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Islam and the Judeo-Christian tradition

Reader comment on item: Is Allah God? - Continued

Submitted by dhimmi no more (United States), Apr 19, 2008 at 16:05

I have no like for Islam and if there is a news bulletin today that says that islam is gone for ever just like communism I will be very glad and I will not miss it but the truth always have to be told.

The God of the jews is their ethnic God and their religion belongs only to them. Christians beleive that Jesus is their God but he is a universal God.

Now Muslim theology is confused and confusing as usual. The God of the Qur'an is also an ethnic God (not unlike the God of the Jews) and in the words of Wansbrough "that Quranic imagery underlining the ethnocentric position of prophets (in the Qur'an) is both uniform and consistent (eg: Q14:4, 10:47, 13:8, 35:24, 28:75)"

In other words the Qur'an tells us that islam is indeed the religion of the people of Muhammad only (and based on such imagery we are told in the hadith that Allah sent 120,000 prophets to all nations). And indeed Muhammad is presented in the sira and the hadith as the like of Moses (Notice that I'm not including the Qur'an as I believe that one cannot reconstruct the life of Muhammad by reading the Qur'an only), an ethnic prophet who leads his own people away from idols through an exodus (in this case al-hijra from Mecca to Medina) and a sacred cultic site (Mecca and the ka3bba) and a unique and lingua sacra and that is Arabic and the rest is history.

Now the early Arabs realized that islam was the religion of the Hijazi Arabs only but many non Arabs wanted to convert to Islam and join in the fighting or the looting of their own people (see John of Nikiu). And the solution was non Arabs have to become Arabs first by being sponsored by an Arab (the concept of al-wali wa al-mawali) and then and only then can they convert to Islam. This concept did not work in India as there were too many Hindus and very few Arabs

Now Jesus in the Qur'an is a much more confusing affair: We are told that he is a prophet or a great teacher/Rabbi (see Gospel of Thomas) but we are also told that he is God (creating life and not dying on the cross albeit biidhin Allah).

Now having said all of the above we still have to answer the following:

1. Why did the majority of the people in the Middle East convert to islam? We should have expected that the invading Arabs would have converted to the great religions in the Middle East in the late antique period more so when they were really a drop in the bucket as I understand (and I stand corrected here) that the number of those invading Arabs was about 200,000 vs. 22,000,000 Jews and Christians and Zoroastrians. But the outcome was that the majority converted to Islam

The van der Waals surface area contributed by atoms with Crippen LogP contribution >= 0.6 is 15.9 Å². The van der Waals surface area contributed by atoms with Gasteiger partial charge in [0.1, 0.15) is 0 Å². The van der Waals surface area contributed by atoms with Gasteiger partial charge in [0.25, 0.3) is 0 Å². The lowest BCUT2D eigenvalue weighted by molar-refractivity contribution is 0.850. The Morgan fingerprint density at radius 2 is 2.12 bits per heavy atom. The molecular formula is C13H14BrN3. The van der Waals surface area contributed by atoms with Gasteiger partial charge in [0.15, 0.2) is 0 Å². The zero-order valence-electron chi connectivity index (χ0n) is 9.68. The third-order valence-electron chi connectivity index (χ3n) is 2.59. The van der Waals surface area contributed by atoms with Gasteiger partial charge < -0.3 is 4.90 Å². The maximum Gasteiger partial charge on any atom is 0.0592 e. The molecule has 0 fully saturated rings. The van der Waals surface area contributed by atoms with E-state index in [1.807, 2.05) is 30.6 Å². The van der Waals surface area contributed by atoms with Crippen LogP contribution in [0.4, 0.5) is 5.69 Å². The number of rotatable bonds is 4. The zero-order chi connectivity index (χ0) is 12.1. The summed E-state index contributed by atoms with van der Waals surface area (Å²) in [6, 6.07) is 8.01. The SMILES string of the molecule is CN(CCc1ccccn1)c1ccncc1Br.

So how can we explain this? I very much agree with Wansbrough that Islam is the product of the great debates in a Judeo-Christian milieu in the late antique period in Mesopotamia and Iran (see Sectarian Milieu) and that islam was a new religion that was still finding its way when the Arab polity invaded the Middle East in 633CE and for reasons we still do not understand this polity opted for this new religion and I do believe that this must be the only logical reason for the mass conversion to this new religion and the fact that the invading arabs did not bring such religion with them from the Hijaz

But this places islam in the Judeo-Christian tradition which I believe is the only way we can view islam, and it also detaches islam from the Hijaz and it places its origins in late antique Iran and Mesopotamia

2. Why did the majority of the people in the Middle East become Arabic speakers when we should have expected to see the invading Arabs becoming Greek or Syriac or Coptic or Persian speakers?

There is no easy answer here.I susepct that the old nation states the likes of Iran and Egypt the outcome was very different. In the case of Iran the Persian language never died thanks to of all things secular literature and in this case Firdawsi's Shahnemah and yes 20% of today's Iranian language is Arabic loan words (and let us not forget that even the Qur'an is full of let us say Syriac words as it is all about the milieu) and in the case of Egypt we now have Egyptian Arabic that is for sure a very different language from classical Arabic (not unlike Italian vs. Latin) where the spoken language reflect the Egyptain civilization and language that was never conjured away

So may be after all old civilizations and their languages are not conjured away

So from the Muslim point of view: is the God of the Jews and the God of the Christians and that of the Muslims one and the same?

The logical answer would be: Muslims say that they share the same God but they must be reminded that Jesus is regarded by Christians as God and the God of the Jews is an ethnic God which means no they do not share the same God.

Submitting....

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